|Publication number||US7257989 B2|
|Application number||US 11/014,781|
|Publication date||Aug 21, 2007|
|Filing date||Dec 20, 2004|
|Priority date||Dec 19, 2003|
|Also published as||EP1544599A2, US20050240360|
|Publication number||014781, 11014781, US 7257989 B2, US 7257989B2, US-B2-7257989, US7257989 B2, US7257989B2|
|Original Assignee||Institut Francais Du Petrole|
|Export Citation||BiBTeX, EndNote, RefMan|
|Patent Citations (6), Non-Patent Citations (5), Referenced by (1), Classifications (8), Legal Events (5)|
|External Links: USPTO, USPTO Assignment, Espacenet|
The present invention relates to a method and a centrifugation device for measuring physical characteristics of a solid porous sample.
In programs of special analysis of rock samples or core samples taken from a medium, such as an underground region, establishment of initial representative water saturation plays a key role in core sample preparation. The point is to establish fluids in proportions representative of those originally present in the reservoir region after migration of the oil. Typically, if the effectiveness of water injection is to be studied and the capillary pressure curve and relative permeability curve are to be measured, the initial saturation Swi is important and must be representative of the in-situ conditions. The term “initial” is used advisedly here to avoid any confusion with the term “irreducible” which describes the asymptotic saturation obtained with a high capillary pressure for a given set of fluids. In a transition zone, these two saturations are very different.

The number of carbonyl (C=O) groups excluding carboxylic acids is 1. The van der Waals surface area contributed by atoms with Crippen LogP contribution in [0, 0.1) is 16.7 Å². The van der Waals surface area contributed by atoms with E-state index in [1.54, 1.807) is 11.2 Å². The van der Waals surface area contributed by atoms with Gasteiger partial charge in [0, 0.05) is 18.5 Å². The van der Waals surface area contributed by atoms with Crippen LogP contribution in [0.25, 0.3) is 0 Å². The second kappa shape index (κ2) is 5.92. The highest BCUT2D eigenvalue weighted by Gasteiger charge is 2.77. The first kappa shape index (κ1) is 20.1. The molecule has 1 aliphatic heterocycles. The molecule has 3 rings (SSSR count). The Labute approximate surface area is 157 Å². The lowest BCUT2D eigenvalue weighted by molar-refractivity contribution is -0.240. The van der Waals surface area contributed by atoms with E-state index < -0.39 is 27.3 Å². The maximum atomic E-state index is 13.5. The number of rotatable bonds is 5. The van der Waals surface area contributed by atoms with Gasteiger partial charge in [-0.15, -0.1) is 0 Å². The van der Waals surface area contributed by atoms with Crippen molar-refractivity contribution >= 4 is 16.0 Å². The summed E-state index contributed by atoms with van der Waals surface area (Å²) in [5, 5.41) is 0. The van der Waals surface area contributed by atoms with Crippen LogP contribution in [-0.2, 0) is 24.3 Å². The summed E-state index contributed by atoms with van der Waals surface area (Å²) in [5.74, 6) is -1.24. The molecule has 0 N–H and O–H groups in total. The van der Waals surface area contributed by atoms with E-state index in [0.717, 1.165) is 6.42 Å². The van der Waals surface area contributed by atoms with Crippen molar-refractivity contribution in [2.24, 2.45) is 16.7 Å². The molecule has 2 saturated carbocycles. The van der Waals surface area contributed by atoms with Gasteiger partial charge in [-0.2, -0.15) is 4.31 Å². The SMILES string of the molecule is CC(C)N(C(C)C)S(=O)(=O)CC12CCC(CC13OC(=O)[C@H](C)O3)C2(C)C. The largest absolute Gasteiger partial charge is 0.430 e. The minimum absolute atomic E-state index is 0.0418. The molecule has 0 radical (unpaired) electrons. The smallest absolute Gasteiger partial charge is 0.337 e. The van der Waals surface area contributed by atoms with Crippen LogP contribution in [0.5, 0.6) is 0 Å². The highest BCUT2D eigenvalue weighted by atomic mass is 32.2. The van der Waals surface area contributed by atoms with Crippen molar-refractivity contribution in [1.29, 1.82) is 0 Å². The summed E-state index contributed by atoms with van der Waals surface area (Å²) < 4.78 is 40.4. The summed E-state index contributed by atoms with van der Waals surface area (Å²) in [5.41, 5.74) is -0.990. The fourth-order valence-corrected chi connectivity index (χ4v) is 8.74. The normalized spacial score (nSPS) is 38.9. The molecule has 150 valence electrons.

According to a standard procedure, the samples are extracted from full-diameter core samples, then cleaned with appropriate solvents. The samples are then brought to initial saturation (Swi) or irreducible saturation (Swirr) depending on their position in terms of capillary pressure, and aged with crude oil. At this stage, the amount of water present also plays a decisive role in obtaining a representative state of wettability. This is why a substantial effort is generally made to establish this initial saturation (Swi).